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Orders Of The Day

Volume 202: debated on Tuesday 21 January 1992

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Asylum Bill

Not amended (in the Standing Committee), considered.

3.49 pm

On a point of order, Mr. Speaker. I note with regret that proposed new clauses 8 and 9 were not selected for debate. New clause 9 dealt with the difficult problem of special care for the unaccompanied children of asylum seekers. That aspect was debated at length in Committee, but was not pressed to a Division after the Minister indicated that he might be having further thoughts.

New clause 9 dealt in effect with the difficult problem confronting London boroughs. About 30,000 asylum-seeking households will come to this country this year, and the majority will arrive in London. That will place a heavy burden on London boroughs. Again, that aspect was discussed at length in Committee, there was no Division, and the Minister indicated that he might have further thoughts.

As those two issues are important, may I have your guidance, Mr. Speaker, as to how one may raise them during today's debate?

They may certainly be raised on Third Reading. As the hon. Gentleman knows, I always examine carefully all amendments that are submitted, and in particular whether any undertakings were definitely given in Committee. I am not required to give the reasons for my selection of amendments, but in the case of new clause 8, new legislation is not required.

On a point of order, Mr. Speaker. There was considerable debate in Committee on the future of the United Kingdom Immigrants Advisory Service—particularly in relation to the future provision of advice and representation for those seeking political asylum, but also in respect of broader immigration matters.

Yesterday, the Under-Secretary of State for the Home Department met the executive committee of UKIAS. There has been considerable press speculation in the last few weeks about UKIAS's future arrangements. It appears that the Government are seeking to establish an autonomous refugee unit that would remain part of UKIAS, but would put the rest of that organisation on notice that unless it agreed to proposals to introduce a new constitution, executive, and management committee, there would be a clear prospect of no future funding for UKIAS.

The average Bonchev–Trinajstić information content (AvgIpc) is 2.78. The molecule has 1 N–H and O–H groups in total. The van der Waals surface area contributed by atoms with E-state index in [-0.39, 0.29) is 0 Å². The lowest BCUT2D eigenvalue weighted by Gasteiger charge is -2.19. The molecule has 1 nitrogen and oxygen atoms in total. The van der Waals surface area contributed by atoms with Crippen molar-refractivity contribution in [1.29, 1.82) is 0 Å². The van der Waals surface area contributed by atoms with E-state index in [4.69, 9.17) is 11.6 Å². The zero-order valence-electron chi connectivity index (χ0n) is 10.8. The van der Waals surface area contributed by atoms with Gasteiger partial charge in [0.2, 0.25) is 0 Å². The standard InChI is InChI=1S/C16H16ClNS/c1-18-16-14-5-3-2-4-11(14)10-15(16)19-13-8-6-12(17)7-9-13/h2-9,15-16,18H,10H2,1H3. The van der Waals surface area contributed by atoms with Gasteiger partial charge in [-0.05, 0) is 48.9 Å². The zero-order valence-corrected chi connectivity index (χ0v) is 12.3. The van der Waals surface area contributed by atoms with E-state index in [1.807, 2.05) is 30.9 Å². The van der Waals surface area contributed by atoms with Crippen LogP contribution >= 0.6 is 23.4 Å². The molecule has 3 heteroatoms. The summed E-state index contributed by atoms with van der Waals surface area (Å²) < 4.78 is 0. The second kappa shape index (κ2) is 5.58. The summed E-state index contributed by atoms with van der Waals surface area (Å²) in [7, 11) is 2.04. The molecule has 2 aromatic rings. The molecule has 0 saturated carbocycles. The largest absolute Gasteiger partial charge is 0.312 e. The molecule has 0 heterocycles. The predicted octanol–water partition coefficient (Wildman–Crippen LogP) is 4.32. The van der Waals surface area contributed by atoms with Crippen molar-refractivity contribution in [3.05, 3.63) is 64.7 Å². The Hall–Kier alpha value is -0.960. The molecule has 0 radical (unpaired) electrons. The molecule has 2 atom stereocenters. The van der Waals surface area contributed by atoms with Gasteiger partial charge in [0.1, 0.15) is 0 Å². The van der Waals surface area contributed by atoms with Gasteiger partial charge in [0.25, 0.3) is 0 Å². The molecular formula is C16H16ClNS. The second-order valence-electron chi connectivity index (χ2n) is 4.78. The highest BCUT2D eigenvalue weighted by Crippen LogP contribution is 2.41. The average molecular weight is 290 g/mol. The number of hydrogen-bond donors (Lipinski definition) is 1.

I am not aware of all those matters, which are for the Government to consider, not me. Those are the very questions that the hon. Gentleman should seek to raise in the debate that will follow. If the Government have made a decision of that kind, there will be opportunities to debate it on the Floor of the House or perhaps in another place.

I understand that, Mr. Speaker, but I wondered whether the Under-Secretary had indicated to you when he will make a statement about the Government's proposals for the future of UKIAS and of advice and representation. No amendment relates directly to UKIAS, which is a major pillar on which this squalid Bill rests. That pillar seems to be extremely creaky. When will the Minister tell the House what he has agreed with UKIAS, what will be available to those seeking political asylum in terms of advice and administration, and what is the future of UKIAS? That major organisation seems to be in chaos.

I am not aware of any of that, though I am interested from the point of view of my own constituency. Those questions should be addressed to the Minister. The remarks made by the hon. Gentleman under the guise of a point of order will have been heard by the relevant Ministers on the Front Bench—and no doubt the hon. Gentleman will receive an answer to his questions if he puts them during the debate.

I merely want your advice, Mr. Speaker. As you may or may not know, I am a former chairman of UKIAS. I am not involved in any way with the organisation now, but its position is a matter of legitimate concern not only to hon. Members who are in the Chamber but to many others who—as you have said, Mr. Speaker—have advised constituents, or their relatives or friends, to go to that organisation.

It would, of course, be helpful if, during our debate on the new clauses, the Minister referred to the discussions that he had yesterday. I realise that that is entirely outside your control, Mr. Speaker, but it would be rather unfortunate if we engaged in a lengthy debate on various clauses without knowing the Government's intentions.

As my hon. Friend the Member for Bradford, West (Mr. Madden) said a number of reports have appeared in the newspapers. We do not know whether those reports are accurate, and—like my hon. Friend—I am in no way involved in any form of mischief-making. The position of UKIAS is very important, and it would help the House a good deal if the Home Secretary or the Minister could tell us whether the matter will be dealt with in our initial debate.

Those are not matters for me, but the hon. Gentleman's remarks may serve as a warning to the Minister that they may be raised in the debate.